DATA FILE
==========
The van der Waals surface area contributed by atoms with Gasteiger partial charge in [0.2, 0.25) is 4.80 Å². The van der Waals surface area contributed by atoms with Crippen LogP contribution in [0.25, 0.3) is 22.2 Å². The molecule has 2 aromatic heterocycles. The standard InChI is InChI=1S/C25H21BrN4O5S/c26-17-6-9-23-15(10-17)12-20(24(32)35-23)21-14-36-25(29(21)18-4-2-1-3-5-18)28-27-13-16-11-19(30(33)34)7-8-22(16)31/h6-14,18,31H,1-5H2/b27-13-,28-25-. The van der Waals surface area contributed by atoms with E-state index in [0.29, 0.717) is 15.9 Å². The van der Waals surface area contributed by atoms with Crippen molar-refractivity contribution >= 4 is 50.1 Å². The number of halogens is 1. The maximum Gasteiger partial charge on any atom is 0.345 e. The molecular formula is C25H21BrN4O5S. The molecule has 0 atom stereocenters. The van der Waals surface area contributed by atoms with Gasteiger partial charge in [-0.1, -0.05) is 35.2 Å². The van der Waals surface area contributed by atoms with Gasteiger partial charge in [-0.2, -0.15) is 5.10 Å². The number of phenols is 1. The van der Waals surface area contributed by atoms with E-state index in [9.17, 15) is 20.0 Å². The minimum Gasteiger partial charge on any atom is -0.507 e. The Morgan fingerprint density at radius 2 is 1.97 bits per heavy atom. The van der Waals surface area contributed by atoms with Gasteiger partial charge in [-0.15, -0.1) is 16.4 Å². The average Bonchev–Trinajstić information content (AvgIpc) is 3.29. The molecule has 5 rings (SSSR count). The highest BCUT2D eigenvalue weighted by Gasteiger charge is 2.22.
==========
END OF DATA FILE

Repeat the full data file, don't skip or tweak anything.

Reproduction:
The van der Waals surface area contributed by atoms with Gasteiger partial charge in [0.2, 0.25) is 4.80 Å². The van der Waals surface area contributed by atoms with Crippen LogP contribution in [0.25, 0.3) is 22.2 Å². The molecule has 2 aromatic heterocycles. The standard InChI is InChI=1S/C25H21BrN4O5S/c26-17-6-9-23-15(10-17)12-20(24(32)35-23)21-14-36-25(29(21)18-4-2-1-3-5-18)28-27-13-16-11-19(30(33)34)7-8-22(16)31/h6-14,18,31H,1-5H2/b27-13-,28-25-. The van der Waals surface area contributed by atoms with E-state index in [0.29, 0.717) is 15.9 Å². The van der Waals surface area contributed by atoms with Crippen molar-refractivity contribution >= 4 is 50.1 Å². The number of halogens is 1. The maximum Gasteiger partial charge on any atom is 0.345 e. The molecular formula is C25H21BrN4O5S. The molecule has 0 atom stereocenters. The van der Waals surface area contributed by atoms with Gasteiger partial charge in [-0.1, -0.05) is 35.2 Å². The van der Waals surface area contributed by atoms with Gasteiger partial charge in [-0.2, -0.15) is 5.10 Å². The number of phenols is 1. The van der Waals surface area contributed by atoms with E-state index in [9.17, 15) is 20.0 Å². The minimum Gasteiger partial charge on any atom is -0.507 e. The Morgan fingerprint density at radius 2 is 1.97 bits per heavy atom. The van der Waals surface area contributed by atoms with Gasteiger partial charge in [-0.15, -0.1) is 16.4 Å². The average Bonchev–Trinajstić information content (AvgIpc) is 3.29. The molecule has 5 rings (SSSR count). The highest BCUT2D eigenvalue weighted by Gasteiger charge is 2.22.